|Eagle CEO Scott Tarriff|
The FDA rejected Eagle Pharmaceuticals' ($EGRX) ready-to-use version of the blood thinner Angiomax, requesting more information on the injectable treatment and putting off the company's hopes of a commercial launch.
Eagle's treatment, Kangio, is a 50-mL vial of liquid bivalirudin, long sold as Angiomax, that the company claims could be a convenient on-demand anticoagulant for patients in critical care. Eagle submitted the drug with hopes of winning approval for use in stenting and angioplasty.
In its rejection, the FDA asked for "further characterization of bivalirudin-related substances in the drug product," Eagle said, and the company promised to sit down with regulators and find a path forward as soon as possible.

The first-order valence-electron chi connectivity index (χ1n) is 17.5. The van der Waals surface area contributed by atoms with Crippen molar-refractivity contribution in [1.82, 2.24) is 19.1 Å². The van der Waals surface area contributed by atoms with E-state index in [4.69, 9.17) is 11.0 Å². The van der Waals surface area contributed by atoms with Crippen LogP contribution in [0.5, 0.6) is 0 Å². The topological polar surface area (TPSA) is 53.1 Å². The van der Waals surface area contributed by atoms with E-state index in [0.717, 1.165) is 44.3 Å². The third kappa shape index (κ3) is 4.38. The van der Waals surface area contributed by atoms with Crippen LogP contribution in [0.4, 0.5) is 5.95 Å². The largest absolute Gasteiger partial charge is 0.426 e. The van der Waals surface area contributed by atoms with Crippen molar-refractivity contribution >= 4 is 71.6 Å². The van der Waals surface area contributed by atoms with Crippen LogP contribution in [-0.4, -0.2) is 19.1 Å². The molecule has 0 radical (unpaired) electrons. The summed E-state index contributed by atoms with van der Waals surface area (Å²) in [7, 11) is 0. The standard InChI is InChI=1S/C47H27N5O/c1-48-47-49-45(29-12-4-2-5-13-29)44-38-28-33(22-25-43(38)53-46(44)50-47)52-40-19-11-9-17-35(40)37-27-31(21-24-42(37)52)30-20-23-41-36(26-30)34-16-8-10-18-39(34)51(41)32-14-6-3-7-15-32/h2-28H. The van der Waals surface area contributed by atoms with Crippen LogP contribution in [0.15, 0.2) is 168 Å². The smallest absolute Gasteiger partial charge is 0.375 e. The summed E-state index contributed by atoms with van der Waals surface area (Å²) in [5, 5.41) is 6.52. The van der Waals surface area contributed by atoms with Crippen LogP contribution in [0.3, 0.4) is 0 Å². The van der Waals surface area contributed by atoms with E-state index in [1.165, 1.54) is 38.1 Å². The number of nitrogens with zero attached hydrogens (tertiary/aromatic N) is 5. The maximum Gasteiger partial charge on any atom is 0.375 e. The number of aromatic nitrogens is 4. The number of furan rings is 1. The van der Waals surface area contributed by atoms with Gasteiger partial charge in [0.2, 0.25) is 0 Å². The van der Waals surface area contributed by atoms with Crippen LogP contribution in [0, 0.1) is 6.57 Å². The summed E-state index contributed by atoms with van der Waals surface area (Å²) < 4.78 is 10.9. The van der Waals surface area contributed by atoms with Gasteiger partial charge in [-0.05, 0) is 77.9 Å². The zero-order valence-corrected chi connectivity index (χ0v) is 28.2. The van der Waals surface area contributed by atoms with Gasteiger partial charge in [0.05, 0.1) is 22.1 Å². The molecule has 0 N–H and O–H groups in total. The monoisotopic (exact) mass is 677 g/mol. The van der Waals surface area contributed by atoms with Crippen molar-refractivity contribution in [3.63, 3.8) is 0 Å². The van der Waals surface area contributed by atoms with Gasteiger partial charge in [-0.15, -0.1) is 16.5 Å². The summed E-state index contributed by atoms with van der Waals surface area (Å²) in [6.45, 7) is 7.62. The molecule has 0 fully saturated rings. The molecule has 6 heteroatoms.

"We are evaluating the FDA's response and will work closely with the agency to better understand and address their comments regarding Kangio," Eagle CEO Scott Tarriff said in a statement. "We remain committed to Kangio as an important new formulation of bivalirudin for intravenous use, offering multiple benefits for patients and caregivers."
Eagle went public in 2014, pulling off a $50 million IPO on the promise of its ready-to-use takes on established drugs. Last year, Teva Pharmaceutical ($TEVA) bought into Eagle's fast-acting version of its own Treanda in a $120 million deal, picking up U.S. rights to the in-development non-Hodgkin lymphoma therapy.
- read the statement